- reviewed by Russ Breimeier Copyright Christianity Today International
- 2003 1 Apr
Imagine the remarkable Cinderella story of Kristy Starling. Though the 22-year-old from Oklahoma City grew up singing around the house, in church, and in school musicals, she's painfully shy about singing solos in public. Kristy gradually overcame her stage fright in high school, performing in small vocal ensembles and eventually singing solos. By the time she was attending college at Southwestern Assemblies of God University in Waxahachie, Texas, she was completely comfortable with singing in public. Marrying her college sweetheart her senior year, Kristy was planning a career in church music — her husband a career in youth ministry.
Things took a detour in 2002 when her mother-in-law heard about a national singing competition on NBC's morning show — an "American Idol" styled contest sponsored by Warner Brothers called "Today's Superstar." Encouraged by her friends and family, Kristy mailed in her videotape audition with 4,100 other hopefuls but never expected to be one of the six finalists. Instead, Kristy found herself flying to New York twice a week in between her schoolwork, lasting through five elimination rounds, and finishing second place. The young vocalist became salt and light in her own way, openly sharing her career plans and faith in interviews. The grand-prize winner was given an opportunity to record a demo with legendary producer David Foster (Celine Dion, Whitney Houston, Plus One), who was impressed enough with Kristy's talents to record a demo with her as well. Shortly after that, a stunned Kristy Starling was offered a recording contract through Warner's Christian Music Division, which she graciously accepted.
So it came to pass that Kristy recorded her self-titled debut with David Foster and a number of other well-known producers, including recording artist Richard Marx, Pete Kipley (Mercy Me), and Dan Mukala — all in a very fast-paced 26 days while finishing her degree via correspondence classes. That quick recording time frame speaks volumes of what to expect here. This is glossy adult contemporary pop designed to showcase and compliment Kristy's beautiful vocal abilities. It is not intended to demonstrate any depth in songwriting or musical creativity. If you watch "American Idol" and think you'd like Kelly Clarkson's album based only on her voice, you're going to like Kristy Starling's album.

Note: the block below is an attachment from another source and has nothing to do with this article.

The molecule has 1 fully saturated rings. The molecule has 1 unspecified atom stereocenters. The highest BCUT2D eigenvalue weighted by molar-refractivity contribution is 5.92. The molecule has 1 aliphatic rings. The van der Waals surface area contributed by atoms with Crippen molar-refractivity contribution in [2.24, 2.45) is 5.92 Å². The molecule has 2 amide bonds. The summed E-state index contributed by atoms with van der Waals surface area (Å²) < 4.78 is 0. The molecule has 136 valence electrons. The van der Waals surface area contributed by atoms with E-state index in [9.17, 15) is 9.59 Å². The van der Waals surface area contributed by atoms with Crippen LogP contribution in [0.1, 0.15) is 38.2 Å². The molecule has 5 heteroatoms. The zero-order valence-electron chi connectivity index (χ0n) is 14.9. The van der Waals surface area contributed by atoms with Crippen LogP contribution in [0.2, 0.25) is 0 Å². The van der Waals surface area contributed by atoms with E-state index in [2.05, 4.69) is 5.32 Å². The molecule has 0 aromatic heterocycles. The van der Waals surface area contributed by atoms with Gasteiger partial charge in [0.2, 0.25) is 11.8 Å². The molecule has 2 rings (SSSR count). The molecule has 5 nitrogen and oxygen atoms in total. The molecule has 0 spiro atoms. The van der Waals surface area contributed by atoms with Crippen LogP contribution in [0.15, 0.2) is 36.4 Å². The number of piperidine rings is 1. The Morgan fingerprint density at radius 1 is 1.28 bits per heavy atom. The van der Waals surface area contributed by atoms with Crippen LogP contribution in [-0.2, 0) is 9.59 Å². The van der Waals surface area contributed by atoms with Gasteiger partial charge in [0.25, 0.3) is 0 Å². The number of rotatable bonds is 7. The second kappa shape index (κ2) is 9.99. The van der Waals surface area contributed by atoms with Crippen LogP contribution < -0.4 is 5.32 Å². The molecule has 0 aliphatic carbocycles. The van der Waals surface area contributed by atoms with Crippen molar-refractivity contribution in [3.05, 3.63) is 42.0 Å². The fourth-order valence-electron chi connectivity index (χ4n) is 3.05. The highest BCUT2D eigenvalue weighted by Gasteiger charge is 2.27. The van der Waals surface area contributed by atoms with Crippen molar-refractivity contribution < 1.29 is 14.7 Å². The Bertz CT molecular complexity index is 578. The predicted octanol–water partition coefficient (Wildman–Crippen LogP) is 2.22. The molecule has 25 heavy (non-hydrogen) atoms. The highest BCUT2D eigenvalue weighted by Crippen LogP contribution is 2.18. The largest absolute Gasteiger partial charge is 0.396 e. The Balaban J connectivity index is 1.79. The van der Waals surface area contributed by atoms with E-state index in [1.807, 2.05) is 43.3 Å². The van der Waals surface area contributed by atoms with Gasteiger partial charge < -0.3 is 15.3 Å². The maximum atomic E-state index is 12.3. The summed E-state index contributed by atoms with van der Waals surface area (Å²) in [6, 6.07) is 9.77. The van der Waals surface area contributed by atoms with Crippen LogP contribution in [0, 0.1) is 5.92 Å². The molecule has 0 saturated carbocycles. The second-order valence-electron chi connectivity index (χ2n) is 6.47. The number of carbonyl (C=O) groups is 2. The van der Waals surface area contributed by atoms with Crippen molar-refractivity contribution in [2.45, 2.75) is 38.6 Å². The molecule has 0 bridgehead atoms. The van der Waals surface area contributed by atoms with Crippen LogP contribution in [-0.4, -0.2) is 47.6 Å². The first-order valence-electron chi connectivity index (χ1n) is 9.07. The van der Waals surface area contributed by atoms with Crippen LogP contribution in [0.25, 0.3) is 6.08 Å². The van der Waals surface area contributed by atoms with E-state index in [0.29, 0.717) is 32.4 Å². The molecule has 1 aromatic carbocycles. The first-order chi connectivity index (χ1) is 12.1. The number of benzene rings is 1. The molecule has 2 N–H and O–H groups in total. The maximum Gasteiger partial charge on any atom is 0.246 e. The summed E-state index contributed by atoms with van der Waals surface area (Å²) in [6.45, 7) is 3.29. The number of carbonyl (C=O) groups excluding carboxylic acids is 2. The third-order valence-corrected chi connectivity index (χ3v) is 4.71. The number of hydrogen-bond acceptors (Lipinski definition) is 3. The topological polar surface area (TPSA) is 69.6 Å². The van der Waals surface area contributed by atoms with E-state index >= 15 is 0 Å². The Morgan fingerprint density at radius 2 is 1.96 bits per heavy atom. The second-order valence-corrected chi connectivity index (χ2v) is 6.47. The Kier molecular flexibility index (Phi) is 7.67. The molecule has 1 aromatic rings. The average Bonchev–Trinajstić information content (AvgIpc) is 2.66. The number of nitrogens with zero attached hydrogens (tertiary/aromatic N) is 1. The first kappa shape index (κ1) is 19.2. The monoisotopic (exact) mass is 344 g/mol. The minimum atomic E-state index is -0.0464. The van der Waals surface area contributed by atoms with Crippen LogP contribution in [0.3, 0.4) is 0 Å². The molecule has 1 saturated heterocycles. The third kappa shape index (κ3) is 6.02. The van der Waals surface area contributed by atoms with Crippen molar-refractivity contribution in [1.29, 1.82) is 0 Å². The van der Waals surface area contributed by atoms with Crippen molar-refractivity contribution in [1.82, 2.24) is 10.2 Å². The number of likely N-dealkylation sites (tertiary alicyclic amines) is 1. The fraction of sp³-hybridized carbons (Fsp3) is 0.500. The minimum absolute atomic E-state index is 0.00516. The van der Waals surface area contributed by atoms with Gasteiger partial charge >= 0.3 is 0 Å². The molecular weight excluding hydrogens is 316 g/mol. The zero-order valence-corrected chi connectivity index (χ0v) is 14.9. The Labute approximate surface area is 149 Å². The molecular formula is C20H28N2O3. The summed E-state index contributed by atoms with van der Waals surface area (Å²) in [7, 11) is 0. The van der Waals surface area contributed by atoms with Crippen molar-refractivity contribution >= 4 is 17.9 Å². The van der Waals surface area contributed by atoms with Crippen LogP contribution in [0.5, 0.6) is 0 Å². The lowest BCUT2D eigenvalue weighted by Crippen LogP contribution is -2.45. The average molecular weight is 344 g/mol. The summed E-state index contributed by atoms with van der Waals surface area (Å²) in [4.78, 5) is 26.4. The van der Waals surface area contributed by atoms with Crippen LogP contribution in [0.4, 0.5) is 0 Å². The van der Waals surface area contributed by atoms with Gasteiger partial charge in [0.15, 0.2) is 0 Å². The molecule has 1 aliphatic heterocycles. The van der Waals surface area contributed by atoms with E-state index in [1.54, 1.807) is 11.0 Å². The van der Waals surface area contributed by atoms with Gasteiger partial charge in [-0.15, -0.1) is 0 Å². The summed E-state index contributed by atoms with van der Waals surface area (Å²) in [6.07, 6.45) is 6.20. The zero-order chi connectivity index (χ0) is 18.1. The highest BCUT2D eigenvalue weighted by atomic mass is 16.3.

Take for example the opening track and first single, "Water." It's a typical Christian pop/rock song (a la Point of Grace or FFH) about the nourishing qualities of God's Word — "I don't know what I'd do/I couldn't go one day without You/You are like water to me/I can't move, I can't breathe/Your love is everything that I need." A common Christian pop music cliché like this is excusable once, but not twice. The album closes with a cover of Leanne Rimes' simple ballad "I Need You," in which Kristy sings, "I need You like water, like breath, like rain/I need You like mercy from Heaven's gates." This isn't so much an example of insipid songwriting as it is bad song selection, with no consideration as to whether or not the songs are repeating each other — as long as Kristy sings them well.
The pop mediocrity continues with "As Long as We're Here," a lazy AC ballad that could be interpreted as earthly or heavenly love, with Kristy belting, "As long as we're here, alive on this earth/I'm gonna love You for all that it's worth/And one of these days, we're gonna take off and fly." Fans of Avalon will enjoy the simplistic Christian pop sound of "All For You," a servant's song of praise to the Lord — "And it's all for You, everything I do/I just look to the skies and know why I'm alive/You're my morning star, You're my guiding light/When the world gets me down, You'll be right by my side."
Still, some songs stand out more strongly than others. "Broken" is a gorgeous piano ballad of confession and humility, beginning dark and simply, developing into a full orchestral pop ballad — this is, in fact, the one track produced and arranged by David Foster, and was written by soulful new Rocketown signee George Rowe. Kristy is solo accompanied by an intricate acoustic guitar on the beautifully rendered ballad "You Love Me Like That." There's a fine pop/gospel shuffle sound underlying a rendition of Faith Hill's "There Will Come a Day," and a more pop (i.e. less orchestrated) cover of Josh Groban's "To Where You Are," produced in good faith by Richard Marx. "Something More (I Will Praise You)" is a sweeping pop ballad in the tradition of Joy Williams and Natalie Grant, and the routine pop of "Must Have Been Angels" is saved by an excellent piano solo.
Your enjoyment of Kristy Starling's album depends on your expectations. This is a very well produced pop album, as you'd expect from David Foster and company, and Kristy does indeed have a great voice, perfect for Christian pop, and capable of selling a song as well as Kelly Clarkson or Josh Groban. That said, it's not a particularly unique voice to Christian pop — imagine if Nichole Nordeman had the vocal chops of Natalie Grant or Joy Williams, and you have a good idea what she sounds like. Beyond vocals and production, there's not a whit of depth or originality. There's no doubt that some of these songs will register with the Christian adult contemporary audience, but Kristy Starling will need to invest more of herself in future albums if she wants to stand apart as a breakthrough artist. Perhaps next time, Kristy will record an album that's as unique and inspiring as her own fairy tale story, but as thrown together by producers and record label executives, this debut could be anyone's pop project.